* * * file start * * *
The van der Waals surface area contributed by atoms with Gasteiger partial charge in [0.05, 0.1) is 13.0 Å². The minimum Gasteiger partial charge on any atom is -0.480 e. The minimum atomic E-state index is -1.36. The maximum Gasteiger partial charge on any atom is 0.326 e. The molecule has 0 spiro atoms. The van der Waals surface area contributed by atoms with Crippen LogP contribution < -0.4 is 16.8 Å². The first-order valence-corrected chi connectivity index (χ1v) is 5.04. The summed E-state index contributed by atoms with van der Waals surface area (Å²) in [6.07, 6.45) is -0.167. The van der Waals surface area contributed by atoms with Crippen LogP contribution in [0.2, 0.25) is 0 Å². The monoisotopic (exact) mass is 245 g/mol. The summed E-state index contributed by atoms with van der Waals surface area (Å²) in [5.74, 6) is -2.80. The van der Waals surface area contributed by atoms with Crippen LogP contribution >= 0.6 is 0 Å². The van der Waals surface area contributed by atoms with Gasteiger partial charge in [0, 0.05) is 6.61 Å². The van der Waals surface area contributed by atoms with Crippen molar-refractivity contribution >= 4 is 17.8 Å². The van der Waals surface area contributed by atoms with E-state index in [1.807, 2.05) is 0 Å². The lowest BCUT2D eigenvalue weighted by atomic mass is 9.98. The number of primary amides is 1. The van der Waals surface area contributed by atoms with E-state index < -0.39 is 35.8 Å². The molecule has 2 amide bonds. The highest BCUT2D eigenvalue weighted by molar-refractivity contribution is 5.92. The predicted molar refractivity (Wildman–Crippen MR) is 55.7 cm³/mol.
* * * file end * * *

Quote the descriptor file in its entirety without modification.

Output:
The van der Waals surface area contributed by atoms with Gasteiger partial charge in [0.05, 0.1) is 13.0 Å². The minimum Gasteiger partial charge on any atom is -0.480 e. The minimum atomic E-state index is -1.36. The maximum Gasteiger partial charge on any atom is 0.326 e. The molecule has 0 spiro atoms. The van der Waals surface area contributed by atoms with Crippen LogP contribution < -0.4 is 16.8 Å². The first-order valence-corrected chi connectivity index (χ1v) is 5.04. The summed E-state index contributed by atoms with van der Waals surface area (Å²) in [6.07, 6.45) is -0.167. The van der Waals surface area contributed by atoms with Crippen LogP contribution in [0.2, 0.25) is 0 Å². The monoisotopic (exact) mass is 245 g/mol. The summed E-state index contributed by atoms with van der Waals surface area (Å²) in [5.74, 6) is -2.80. The van der Waals surface area contributed by atoms with Crippen LogP contribution >= 0.6 is 0 Å². The van der Waals surface area contributed by atoms with Gasteiger partial charge in [0, 0.05) is 6.61 Å². The van der Waals surface area contributed by atoms with Crippen molar-refractivity contribution >= 4 is 17.8 Å². The van der Waals surface area contributed by atoms with E-state index in [1.807, 2.05) is 0 Å². The lowest BCUT2D eigenvalue weighted by atomic mass is 9.98. The number of primary amides is 1. The van der Waals surface area contributed by atoms with E-state index < -0.39 is 35.8 Å². The molecule has 2 amide bonds. The highest BCUT2D eigenvalue weighted by molar-refractivity contribution is 5.92. The predicted molar refractivity (Wildman–Crippen MR) is 55.7 cm³/mol.